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article imageReview: If only we could all fly like ‘Eddie the Eagle’ Special

By Sarah Gopaul     Feb 26, 2016 in Entertainment
‘Eddie the Eagle’ is the heartwarming true story of a young man who risked life and limb to achieve his dream of being an Olympian.
Few can resist a good underdog story; particularly when it’s filled with passion and humour. There’s an almost irresistible charm about someone who refuses to give up even though the odds are stacked against them. And when things are skewed so far in the opposite direction, it’s almost inevitable that some elements of their growth will be comical (at least in hindsight). In the case of Eddie the Eagle, a gawkish young man pursues his dream of becoming an Olympian at any cost.
Michael "Eddie" Edwards (Taron Egerton) had chronic knee problems as a child, but that didn’t stop him from dreaming of one day competing in the Olympics. As soon as he was well enough, he began training for the Summer Games. Unfortunately, Eddie was not particularly skilled in any of the events; so he turned his attention to the Winter Games and became a relatively successful competitive skier. However, he was excluded from Olympic tryouts because the British committee didn’t feel his awkwardness would be good for their image. Instead of abandoning his seemingly impossible goal, Eddie found a new way to make it come true: he would qualify as the country’s only ski jumper. An exponentially more dangerous sport, in the year prior to the 1988 Winter Olympics Eddie jumps through the committee’s hoops and trains with reluctant former champion Bronson Peary (Hugh Jackman) to appear as the first British ski jumper in more than 50 years.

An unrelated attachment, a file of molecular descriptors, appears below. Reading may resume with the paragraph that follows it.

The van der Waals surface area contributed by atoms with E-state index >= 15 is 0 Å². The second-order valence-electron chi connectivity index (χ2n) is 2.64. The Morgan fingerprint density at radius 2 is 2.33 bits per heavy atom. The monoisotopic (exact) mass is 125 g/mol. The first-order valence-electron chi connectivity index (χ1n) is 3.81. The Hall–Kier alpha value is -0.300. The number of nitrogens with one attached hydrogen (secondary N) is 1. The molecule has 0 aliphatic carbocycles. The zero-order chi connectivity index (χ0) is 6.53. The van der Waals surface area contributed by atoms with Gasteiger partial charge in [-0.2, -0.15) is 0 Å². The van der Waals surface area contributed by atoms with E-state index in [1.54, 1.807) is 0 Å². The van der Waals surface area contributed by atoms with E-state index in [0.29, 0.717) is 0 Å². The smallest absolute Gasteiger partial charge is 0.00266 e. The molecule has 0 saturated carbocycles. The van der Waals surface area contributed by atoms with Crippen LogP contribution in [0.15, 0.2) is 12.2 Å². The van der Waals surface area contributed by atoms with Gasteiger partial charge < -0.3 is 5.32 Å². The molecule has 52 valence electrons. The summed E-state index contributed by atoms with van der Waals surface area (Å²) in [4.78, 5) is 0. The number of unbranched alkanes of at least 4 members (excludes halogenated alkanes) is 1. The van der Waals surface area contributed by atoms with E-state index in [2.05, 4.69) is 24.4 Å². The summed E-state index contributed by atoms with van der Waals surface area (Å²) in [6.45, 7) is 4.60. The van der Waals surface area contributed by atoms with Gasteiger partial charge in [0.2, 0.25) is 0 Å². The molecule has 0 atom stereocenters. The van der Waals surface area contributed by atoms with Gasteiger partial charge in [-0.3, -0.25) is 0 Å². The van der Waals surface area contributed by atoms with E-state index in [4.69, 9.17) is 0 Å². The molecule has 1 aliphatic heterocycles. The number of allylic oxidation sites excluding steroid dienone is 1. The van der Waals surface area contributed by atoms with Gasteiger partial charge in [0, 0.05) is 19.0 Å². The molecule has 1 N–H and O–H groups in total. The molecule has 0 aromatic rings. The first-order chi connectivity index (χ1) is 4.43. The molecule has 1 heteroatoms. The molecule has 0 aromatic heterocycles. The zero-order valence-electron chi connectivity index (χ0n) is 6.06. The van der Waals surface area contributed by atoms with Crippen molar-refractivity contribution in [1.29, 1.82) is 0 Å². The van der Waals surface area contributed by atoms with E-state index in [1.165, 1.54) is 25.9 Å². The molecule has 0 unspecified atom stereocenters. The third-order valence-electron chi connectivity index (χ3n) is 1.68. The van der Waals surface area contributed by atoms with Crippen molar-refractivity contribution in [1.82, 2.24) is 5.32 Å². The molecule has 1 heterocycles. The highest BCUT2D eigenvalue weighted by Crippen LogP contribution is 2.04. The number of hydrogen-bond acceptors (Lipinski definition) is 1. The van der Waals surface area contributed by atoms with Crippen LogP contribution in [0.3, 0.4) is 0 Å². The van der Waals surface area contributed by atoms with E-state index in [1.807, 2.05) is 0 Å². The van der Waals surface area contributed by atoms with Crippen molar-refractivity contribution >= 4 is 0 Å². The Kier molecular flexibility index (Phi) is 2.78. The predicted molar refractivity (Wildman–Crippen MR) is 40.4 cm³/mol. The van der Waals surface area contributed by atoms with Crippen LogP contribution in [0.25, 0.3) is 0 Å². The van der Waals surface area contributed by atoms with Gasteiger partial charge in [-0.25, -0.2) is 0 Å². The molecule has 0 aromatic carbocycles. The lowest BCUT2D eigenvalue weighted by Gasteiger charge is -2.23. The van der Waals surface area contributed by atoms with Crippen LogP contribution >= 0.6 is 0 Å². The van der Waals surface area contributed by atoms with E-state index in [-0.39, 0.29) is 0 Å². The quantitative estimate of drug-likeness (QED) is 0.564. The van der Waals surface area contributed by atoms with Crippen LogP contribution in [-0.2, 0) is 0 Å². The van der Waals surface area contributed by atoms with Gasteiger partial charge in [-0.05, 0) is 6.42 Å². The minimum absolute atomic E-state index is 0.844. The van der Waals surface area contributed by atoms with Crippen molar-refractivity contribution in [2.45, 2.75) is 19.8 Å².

It’s not so much that this movie contributes anything unique to the genre, as it’s a pretty standard entry that follows the underdog formula of many obstacles and failures before ultimate success; however, it uses the classic blueprint to create an exceptionally touching story filled with heartaches and laughter. From the moment audiences meet a young Eddie, it’s impossible not to want to see him succeed. His mother is unconditionally supportive, while his father thinks he should get his head out of the clouds and find a real job already. Their opposing views on the viability of Eddie’s career as an athlete is not a serious matter of contention, though she does defiantly give more than just her support when required.
Eddie’s perseverance and spirit are what first attract Bronson — and later the world. That and the fact that Bronson doesn’t want Eddie to get himself killed. In spite of personal risk and countless warnings, Eddie climbs to the top of the hill — the 90-metre even requires an additional elevator ride above the 70-metre – with confidence and absolute belief that he will land on his feet. It’s not always enough, which results in a number of cringeworthy moments, but it is inspiring. Even though he knows he won’t win and will most likely finish last, he simply wants to do his best on the world stage. Therefore, it becomes Bronson’s job to teach him to survive. The training program he puts together for Eddie in the back of a barn is as archaic as Rocky Balboa’s in the fourth film, complete with progress montage. But it pays off in the end.
Egerton and Jackman have excellent chemistry. The former seamlessly embodies his character so the fact that he’s playing a role is entirely undetectable; on screen, he becomes Eddie Edwards. And he doesn’t allow himself to be eclipsed by the flashier Jackman, whose character inherently has a bigger personality. Though Bronson’s glory days are long behind him, hints of it remain — particularly when they pry the bottle out of his hand. Jackman exudes the bravado Eddie lacks, almost never wearing anything more than a button-down shirt with the sleeves rolled up around the snowy hills. And years of trainers helping him bulk up for Wolverine gave Jackman plenty to draw on as Eddie’s coach. But it’s Eddie and Bronson’s unequivocal love for the sport that leads to a poignant camaraderie between the two, even if it’s the only thing they have in common.
Director: Dexter Fletcher
Starring: Taron Egerton, Hugh Jackman and Christopher Walken
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